Some more modifications are possible within the scope of the invention as far as the construction of the parts is concerned. For example it is possible to use other non-return valves. The pawl arms and ratchet wheel assembly may also readily be modified, to make it more compact if the pump is to be mounted inside a washing machine. Another possible modification is to use an electronic control system to count the number of strokes of the pistons and to stop the pump when the pre-set number of strokes has been completed.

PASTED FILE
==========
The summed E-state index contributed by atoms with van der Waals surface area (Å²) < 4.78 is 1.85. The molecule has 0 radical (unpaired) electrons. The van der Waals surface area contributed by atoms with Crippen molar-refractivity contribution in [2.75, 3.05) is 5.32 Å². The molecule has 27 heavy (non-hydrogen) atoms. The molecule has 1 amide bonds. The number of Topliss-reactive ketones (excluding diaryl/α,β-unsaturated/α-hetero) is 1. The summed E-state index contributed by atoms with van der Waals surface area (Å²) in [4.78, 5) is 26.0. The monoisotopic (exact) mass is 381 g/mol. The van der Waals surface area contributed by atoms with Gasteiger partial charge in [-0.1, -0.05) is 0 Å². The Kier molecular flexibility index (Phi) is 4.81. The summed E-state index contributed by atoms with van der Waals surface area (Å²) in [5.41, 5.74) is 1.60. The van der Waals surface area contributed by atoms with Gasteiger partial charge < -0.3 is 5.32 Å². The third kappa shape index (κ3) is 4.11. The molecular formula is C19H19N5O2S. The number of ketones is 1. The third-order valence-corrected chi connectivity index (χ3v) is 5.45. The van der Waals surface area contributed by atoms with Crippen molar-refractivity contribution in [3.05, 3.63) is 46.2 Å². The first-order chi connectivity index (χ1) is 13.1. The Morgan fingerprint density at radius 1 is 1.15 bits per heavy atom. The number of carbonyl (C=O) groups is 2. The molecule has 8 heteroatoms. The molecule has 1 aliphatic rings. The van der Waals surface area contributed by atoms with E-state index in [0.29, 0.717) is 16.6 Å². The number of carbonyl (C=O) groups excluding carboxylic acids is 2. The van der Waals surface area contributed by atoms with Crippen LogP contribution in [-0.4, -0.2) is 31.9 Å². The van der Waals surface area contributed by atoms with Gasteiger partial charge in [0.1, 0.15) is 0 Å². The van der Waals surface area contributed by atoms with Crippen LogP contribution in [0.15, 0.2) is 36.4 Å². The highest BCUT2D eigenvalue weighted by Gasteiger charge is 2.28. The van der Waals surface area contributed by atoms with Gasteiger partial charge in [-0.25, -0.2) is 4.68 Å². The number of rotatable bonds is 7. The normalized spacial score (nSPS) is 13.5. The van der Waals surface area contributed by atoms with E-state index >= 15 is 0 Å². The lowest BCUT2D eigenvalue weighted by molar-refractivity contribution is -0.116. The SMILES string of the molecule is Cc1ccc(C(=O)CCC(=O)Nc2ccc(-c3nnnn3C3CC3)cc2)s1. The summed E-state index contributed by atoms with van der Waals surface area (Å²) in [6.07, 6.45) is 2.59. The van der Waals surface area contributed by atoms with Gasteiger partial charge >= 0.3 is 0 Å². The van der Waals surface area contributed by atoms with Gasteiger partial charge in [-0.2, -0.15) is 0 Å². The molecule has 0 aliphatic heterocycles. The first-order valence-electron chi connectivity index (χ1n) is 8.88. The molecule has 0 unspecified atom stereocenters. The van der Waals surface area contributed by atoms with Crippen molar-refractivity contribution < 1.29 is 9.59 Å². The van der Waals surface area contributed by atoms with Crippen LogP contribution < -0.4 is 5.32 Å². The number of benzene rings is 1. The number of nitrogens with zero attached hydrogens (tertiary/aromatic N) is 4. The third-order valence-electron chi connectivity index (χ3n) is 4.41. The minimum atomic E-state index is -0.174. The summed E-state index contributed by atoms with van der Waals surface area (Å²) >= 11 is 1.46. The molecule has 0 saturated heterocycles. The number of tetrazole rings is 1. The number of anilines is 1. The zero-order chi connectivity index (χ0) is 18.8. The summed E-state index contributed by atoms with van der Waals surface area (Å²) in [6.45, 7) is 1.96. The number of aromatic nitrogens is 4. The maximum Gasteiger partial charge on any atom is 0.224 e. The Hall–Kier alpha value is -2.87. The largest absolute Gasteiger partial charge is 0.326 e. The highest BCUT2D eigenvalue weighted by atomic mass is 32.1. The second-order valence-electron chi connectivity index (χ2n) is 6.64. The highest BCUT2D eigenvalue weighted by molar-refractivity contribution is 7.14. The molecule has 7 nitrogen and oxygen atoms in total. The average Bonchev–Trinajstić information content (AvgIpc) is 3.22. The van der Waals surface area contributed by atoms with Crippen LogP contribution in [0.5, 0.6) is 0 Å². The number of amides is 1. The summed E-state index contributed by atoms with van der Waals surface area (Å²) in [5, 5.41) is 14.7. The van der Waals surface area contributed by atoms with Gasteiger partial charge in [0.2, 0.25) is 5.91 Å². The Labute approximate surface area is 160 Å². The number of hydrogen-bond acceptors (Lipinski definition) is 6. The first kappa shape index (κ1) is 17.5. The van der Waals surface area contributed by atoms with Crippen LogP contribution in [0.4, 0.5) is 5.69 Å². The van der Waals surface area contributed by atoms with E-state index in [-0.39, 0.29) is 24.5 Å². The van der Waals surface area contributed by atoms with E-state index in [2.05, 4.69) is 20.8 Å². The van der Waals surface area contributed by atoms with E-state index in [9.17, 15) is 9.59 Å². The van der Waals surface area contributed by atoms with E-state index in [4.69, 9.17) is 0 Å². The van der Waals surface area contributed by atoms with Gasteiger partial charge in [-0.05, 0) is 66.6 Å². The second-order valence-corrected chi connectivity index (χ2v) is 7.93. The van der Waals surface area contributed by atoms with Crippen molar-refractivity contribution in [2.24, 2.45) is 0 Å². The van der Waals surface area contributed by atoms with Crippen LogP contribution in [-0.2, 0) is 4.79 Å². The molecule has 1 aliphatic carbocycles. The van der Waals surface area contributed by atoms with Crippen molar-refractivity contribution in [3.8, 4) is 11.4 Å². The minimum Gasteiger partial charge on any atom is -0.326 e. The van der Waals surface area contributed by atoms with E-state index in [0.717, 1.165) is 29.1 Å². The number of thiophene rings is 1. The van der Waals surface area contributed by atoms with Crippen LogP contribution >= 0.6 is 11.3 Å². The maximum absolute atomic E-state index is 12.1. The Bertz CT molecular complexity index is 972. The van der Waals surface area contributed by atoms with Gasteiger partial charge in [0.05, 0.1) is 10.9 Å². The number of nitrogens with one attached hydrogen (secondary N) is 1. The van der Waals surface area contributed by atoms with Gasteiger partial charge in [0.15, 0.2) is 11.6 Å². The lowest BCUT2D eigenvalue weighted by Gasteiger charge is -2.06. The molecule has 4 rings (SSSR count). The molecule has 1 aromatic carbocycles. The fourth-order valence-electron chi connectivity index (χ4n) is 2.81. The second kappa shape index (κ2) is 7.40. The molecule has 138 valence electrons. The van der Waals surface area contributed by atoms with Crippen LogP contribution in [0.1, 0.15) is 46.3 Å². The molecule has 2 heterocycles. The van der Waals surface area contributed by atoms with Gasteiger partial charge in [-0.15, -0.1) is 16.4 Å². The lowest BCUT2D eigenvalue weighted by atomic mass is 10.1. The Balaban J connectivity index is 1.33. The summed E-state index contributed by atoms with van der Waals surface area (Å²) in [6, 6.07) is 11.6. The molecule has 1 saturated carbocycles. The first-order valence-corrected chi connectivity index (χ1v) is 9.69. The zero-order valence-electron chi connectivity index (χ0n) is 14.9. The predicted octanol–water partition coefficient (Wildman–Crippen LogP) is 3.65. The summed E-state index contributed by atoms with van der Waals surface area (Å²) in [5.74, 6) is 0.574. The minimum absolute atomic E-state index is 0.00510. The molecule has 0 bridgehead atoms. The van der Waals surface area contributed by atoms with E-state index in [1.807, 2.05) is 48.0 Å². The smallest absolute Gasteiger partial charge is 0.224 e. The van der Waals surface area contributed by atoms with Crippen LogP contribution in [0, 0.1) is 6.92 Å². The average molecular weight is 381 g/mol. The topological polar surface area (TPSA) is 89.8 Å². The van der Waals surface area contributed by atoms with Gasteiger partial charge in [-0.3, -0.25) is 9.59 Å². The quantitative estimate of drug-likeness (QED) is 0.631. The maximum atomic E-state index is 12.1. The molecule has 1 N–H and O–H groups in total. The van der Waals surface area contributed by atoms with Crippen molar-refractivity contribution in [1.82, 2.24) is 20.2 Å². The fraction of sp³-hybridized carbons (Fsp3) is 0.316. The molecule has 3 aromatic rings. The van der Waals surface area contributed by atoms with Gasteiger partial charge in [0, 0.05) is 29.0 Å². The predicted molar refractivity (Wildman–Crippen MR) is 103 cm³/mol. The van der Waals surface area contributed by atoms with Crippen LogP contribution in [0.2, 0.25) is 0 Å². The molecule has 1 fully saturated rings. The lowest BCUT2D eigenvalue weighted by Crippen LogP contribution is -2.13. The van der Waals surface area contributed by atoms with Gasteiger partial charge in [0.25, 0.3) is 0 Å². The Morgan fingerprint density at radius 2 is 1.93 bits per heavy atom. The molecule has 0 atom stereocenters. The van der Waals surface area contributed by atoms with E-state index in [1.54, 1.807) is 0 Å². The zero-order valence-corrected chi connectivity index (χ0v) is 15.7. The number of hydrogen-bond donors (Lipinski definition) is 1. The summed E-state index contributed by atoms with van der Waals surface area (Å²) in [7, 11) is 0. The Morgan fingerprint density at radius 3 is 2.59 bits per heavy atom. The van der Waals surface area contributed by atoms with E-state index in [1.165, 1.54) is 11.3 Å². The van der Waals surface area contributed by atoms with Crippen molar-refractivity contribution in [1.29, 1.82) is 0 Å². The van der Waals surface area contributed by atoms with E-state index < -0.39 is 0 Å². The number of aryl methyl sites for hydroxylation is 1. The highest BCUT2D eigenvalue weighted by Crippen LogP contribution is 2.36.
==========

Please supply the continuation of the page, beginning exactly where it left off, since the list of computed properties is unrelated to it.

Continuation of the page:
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|U.S. Classification||222/38, 417/395, 137/99, 222/334, 222/145.7, 222/133|
|International Classification||F04B43/06, F04B9/103, F01L25/08, D06F39/02, F04B53/10, F04B43/02, F04B13/02, G01F11/02|
|Cooperative Classification||F04B43/028, D06F39/022, F04B53/1055, F04B13/02, F04B9/1035, Y10T137/2516, F04B43/06, G01F11/021, F01L25/08|
|European Classification||G01F11/02B, F04B9/103A, F01L25/08, F04B43/02V, F04B53/10F4D, D06F39/02B, F04B13/02, F04B43/06|